No. I think I missed you point.
My comment about code complexity still applies somewhat. Storing the state
of the sort and testing the corner cases can be difficult.
On Fri, Sep 17, 2010 at 12:19 PM, Luc Maisonobe <Luc.Maisonobe@free.fr>wrote:
> > Moreover, since sort is n log n without a radix sort, then the
> > increment selection algorithm can only win if 100 < log n which is pretty
> > unlikely.*
>
> I don't understand. Partitionbased selection algorithms are basically
> partitionbased sort algorithm where we recurse in only one of the
> partition once the pivot has been chosen. Subsequent calls therefore
> don't restart from an array of size n but from smaller subarrays, has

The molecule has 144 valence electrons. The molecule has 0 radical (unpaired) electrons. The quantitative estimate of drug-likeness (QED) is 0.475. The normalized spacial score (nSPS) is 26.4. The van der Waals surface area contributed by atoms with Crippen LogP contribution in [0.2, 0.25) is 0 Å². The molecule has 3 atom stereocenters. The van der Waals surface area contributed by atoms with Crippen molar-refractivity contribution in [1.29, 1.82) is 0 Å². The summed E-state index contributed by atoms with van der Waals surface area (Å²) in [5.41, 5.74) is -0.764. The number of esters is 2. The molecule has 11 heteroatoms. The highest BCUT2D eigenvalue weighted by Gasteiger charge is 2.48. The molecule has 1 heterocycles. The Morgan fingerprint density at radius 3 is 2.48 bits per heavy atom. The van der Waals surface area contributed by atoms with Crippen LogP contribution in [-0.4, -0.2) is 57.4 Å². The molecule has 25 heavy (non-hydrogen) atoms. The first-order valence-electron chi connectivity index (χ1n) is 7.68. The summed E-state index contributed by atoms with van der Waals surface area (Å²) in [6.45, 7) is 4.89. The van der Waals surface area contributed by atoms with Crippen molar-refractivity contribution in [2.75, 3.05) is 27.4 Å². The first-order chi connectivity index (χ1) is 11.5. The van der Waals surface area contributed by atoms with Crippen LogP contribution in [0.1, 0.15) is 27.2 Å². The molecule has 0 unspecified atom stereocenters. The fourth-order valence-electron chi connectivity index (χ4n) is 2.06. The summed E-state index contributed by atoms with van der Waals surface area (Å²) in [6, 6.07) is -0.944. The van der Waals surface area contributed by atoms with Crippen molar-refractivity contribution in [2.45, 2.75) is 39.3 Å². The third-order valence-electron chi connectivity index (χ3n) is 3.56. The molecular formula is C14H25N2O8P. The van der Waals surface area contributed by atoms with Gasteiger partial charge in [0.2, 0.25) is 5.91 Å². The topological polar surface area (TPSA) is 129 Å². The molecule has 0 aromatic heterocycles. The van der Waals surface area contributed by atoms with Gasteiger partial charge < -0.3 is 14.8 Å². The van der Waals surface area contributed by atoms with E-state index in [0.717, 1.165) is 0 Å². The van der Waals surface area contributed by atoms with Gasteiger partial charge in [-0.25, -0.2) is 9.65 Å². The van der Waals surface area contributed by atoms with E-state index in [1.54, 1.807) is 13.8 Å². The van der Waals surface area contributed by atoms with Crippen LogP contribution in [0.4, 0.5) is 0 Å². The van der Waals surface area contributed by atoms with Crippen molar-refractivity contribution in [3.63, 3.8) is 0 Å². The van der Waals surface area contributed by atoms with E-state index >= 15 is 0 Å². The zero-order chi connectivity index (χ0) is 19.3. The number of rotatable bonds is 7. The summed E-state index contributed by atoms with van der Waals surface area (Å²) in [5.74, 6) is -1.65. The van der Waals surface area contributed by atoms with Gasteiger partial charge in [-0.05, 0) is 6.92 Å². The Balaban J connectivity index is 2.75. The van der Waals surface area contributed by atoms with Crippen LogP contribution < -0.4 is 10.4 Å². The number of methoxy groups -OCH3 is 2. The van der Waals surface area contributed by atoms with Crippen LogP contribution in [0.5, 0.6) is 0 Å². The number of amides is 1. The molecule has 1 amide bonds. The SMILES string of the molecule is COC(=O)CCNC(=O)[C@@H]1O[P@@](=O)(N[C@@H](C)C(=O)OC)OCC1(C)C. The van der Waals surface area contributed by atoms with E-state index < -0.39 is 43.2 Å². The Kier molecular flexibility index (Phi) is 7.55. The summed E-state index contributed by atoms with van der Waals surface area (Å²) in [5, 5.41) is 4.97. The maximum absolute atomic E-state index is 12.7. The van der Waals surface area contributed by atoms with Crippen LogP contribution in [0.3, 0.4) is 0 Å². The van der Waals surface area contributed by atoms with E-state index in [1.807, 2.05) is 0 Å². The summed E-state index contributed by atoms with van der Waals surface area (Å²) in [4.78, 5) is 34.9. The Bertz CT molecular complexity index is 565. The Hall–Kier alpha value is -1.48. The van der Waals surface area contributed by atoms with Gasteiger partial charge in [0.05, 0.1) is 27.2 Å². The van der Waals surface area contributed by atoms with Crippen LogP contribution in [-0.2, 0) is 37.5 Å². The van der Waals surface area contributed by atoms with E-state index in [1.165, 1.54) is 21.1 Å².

> the pivot can be saved (at least the top level ones). If at the end the
> number of selections is so high the array ends up to be completely
> sorted, the total cost is probably not much higher than what an initial
> sort would have done. It will be higher since their are some bookkeeping
> to do, but not so much higher I think. Doing one call corresponds to
> resuming the partial sort from the state resulting from previous calls.
>
> Did I miss something ?